Contingent consideration, also referred to as an earnout, is commonly used to bridge a valuation gap, provide continuing incentive to business sellers or account for the achievement of technical or other milestones.
Under Statement of Financial Accounting Standards 141, the value wasn’t recognized until paid. Beginning with SFAS 141R and now under Accounting Standards Codification Topic 805, contingent consideration is recognized at fair value as of the transaction date, and subsequent changes to fair value are accounted for via the income statement. The recent exposure draft, Valuation of Contingent Consideration, developed by the Valuation in Financial Reporting Working Group 4 of the Appraisal Foundation, expands and crystalizes valuation best practices.
Historically, many earnouts were valued using the amount implied by the deal model. However for earnouts where the payment is “asymmetric,” meaning there are ceilings and floors to the payments, the expected forecast may not yield the expected earnout payment.
Consider the following example where the contingent payment is year 1 earnings before interest, tax, depreciation and amortization times 6 minus $240 million with no payment occurring below EBITDA of $40 million and a payment cap of $150 million, which occurs at EBITDA of $65 million. Assuming the probabilities below are estimated accurately, the expected payment is $110 million while the payment implied by the expected EBITDA is $120 million. In practice, the divergence may be even greater.
Asymmetric Payment Structures and an Option-Based Approach
To accommodate asymmetric payment structures, practice evolved into use of multiple forecast scenarios which were probability weighted. However, developing multiple forecasts with appropriate weighting is incrementally challenging and subjective. Additionally, it is difficult to estimate an appropriate risk adjusted discount rate for leveraged payouts because there isn’t a simple and accepted approach like CAPM. Moreover, the implied discount rates may be counterintuitive, such as greater than 100 percent. For the reasons above, the current best practice is use of an option-based approach for earnouts that are based on financial metrics such as revenue or EBITDA (referred to by the document as “non-diversifiable” because they are exposed to market risks). An important exception is contingent consideration based on technical milestones or other non-market (“diversifiable”) risks, such as a new drug passing a clinical trial. Such contingent consideration has no market risk exposure. In order to estimate the fair value of such an earnout, one needs to estimate the expected earnout payment by adjusting for probabilities, and then discount the expected payment with a discount factor that only accounts for the ability to pay and the time value of money. Where applicable, there is often historical data appropriate to estimate the probability, such as the likelihood of a given drug passing Stage 2 clinical trials.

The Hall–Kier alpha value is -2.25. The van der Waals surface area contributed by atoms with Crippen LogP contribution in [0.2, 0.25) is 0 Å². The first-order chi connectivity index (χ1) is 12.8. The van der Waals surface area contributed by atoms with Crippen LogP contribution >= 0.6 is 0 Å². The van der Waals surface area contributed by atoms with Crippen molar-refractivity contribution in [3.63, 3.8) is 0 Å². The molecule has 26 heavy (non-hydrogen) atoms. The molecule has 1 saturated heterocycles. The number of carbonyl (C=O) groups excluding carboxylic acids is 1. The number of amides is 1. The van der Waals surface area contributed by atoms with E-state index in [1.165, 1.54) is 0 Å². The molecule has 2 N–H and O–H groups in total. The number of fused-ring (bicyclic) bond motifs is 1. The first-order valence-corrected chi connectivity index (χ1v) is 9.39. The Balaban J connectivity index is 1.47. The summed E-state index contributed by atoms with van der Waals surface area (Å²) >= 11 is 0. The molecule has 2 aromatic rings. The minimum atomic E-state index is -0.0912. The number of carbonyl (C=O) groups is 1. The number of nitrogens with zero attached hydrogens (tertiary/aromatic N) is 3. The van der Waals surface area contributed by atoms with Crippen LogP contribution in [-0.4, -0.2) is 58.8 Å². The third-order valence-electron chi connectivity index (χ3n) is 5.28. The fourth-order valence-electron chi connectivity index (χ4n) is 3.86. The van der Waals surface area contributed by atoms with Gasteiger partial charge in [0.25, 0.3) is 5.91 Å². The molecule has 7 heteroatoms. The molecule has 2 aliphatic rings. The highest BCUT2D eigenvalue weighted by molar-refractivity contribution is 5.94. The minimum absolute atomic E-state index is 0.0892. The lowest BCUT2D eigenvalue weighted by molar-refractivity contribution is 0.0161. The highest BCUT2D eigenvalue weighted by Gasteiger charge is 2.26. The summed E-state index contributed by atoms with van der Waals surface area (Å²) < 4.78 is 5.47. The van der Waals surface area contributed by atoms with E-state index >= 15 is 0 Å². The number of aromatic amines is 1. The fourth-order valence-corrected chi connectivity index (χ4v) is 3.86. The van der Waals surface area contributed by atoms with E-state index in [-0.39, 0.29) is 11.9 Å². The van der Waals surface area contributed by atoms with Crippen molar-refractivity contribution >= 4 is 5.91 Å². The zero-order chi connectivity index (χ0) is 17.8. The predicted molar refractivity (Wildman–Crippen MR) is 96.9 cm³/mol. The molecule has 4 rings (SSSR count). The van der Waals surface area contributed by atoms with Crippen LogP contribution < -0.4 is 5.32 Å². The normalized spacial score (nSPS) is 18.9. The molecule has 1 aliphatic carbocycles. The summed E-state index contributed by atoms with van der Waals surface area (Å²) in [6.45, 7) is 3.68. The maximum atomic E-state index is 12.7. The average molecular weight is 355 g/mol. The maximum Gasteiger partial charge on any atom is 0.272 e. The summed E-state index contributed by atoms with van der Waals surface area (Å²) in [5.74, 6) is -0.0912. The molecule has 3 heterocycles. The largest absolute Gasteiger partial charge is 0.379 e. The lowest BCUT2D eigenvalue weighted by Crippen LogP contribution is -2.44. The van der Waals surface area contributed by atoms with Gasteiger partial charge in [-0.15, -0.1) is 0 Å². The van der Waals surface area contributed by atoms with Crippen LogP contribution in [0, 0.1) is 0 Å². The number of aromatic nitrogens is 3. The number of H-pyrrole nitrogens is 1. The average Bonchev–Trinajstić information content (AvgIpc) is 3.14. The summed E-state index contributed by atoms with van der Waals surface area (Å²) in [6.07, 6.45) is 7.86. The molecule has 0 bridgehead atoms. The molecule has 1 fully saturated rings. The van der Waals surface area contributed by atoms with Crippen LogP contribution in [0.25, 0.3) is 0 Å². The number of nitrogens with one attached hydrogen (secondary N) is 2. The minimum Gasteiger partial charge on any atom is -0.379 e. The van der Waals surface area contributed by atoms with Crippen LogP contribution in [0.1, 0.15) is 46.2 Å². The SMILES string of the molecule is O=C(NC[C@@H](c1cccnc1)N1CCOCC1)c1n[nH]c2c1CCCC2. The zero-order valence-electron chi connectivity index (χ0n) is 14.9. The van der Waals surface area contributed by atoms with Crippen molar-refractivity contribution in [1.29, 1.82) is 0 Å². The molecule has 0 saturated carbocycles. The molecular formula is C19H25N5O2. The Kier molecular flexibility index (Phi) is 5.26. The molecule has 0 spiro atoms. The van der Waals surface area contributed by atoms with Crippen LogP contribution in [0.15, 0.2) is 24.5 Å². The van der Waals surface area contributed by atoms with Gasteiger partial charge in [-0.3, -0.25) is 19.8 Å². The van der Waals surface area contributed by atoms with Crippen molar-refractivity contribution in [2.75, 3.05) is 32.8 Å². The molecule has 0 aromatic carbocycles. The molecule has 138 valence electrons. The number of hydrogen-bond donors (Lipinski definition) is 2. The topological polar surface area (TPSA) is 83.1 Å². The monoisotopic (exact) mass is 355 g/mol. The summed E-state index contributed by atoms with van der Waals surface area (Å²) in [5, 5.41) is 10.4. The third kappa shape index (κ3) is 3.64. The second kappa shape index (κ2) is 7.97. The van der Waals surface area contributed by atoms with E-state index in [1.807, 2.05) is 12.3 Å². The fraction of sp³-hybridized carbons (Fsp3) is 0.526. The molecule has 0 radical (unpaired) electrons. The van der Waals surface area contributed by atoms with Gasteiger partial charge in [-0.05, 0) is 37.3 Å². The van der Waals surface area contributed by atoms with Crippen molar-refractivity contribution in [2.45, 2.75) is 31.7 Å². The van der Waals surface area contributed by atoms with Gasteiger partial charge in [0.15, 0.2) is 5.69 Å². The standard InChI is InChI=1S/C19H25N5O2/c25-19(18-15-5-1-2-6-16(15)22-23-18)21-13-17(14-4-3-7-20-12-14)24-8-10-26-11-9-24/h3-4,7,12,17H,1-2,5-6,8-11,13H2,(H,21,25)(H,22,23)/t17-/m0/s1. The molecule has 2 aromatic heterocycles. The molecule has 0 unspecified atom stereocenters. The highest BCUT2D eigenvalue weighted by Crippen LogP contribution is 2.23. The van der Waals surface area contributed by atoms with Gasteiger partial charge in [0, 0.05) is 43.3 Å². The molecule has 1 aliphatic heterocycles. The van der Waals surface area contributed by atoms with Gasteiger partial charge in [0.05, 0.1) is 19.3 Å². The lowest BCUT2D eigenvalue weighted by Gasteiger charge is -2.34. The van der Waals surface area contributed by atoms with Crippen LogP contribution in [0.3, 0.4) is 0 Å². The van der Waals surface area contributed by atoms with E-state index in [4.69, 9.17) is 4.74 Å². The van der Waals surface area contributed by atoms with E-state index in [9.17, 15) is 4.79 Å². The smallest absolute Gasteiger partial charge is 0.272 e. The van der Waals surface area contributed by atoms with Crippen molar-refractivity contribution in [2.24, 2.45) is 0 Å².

In revisiting the previous example, notice that the earnout’s payment structure is similar to the payment from the purchase of a call option with a $40 million strike price and the sale of a call option with a $65 million strike price. Use of an option based approach, in this case a Black Scholes formula, is appropriate.
The following calculation estimates the value of the earnout as the aggregate value of a long call with a strike price of $40m and a short call with a strike price of $65. Though beyond the scope of this alert, any option valuation method assumes a risk neutral framework, which is a means of accounting for the market risk of non-linear payout structures and removing the need for a direct estimate of the risk adjusted discount rate.
In this case, the expected payment under the option based approach is lower than that implied by the deal model. This typically occurs when the forecast metric is closer to the cap than the floor and thus for any variation in the forecast, there is more downside to the payment than upside. The inverse can also occur.
More complex earnout structures are also possible, for instance a payment that is based on EBITDA in each of three years with a catch up in the final year for amounts not earned in prior years. In these cases, referred to as path dependent because the payment in the final year depends upon financial performance in prior years, a more complex Monte Carlo simulation is required.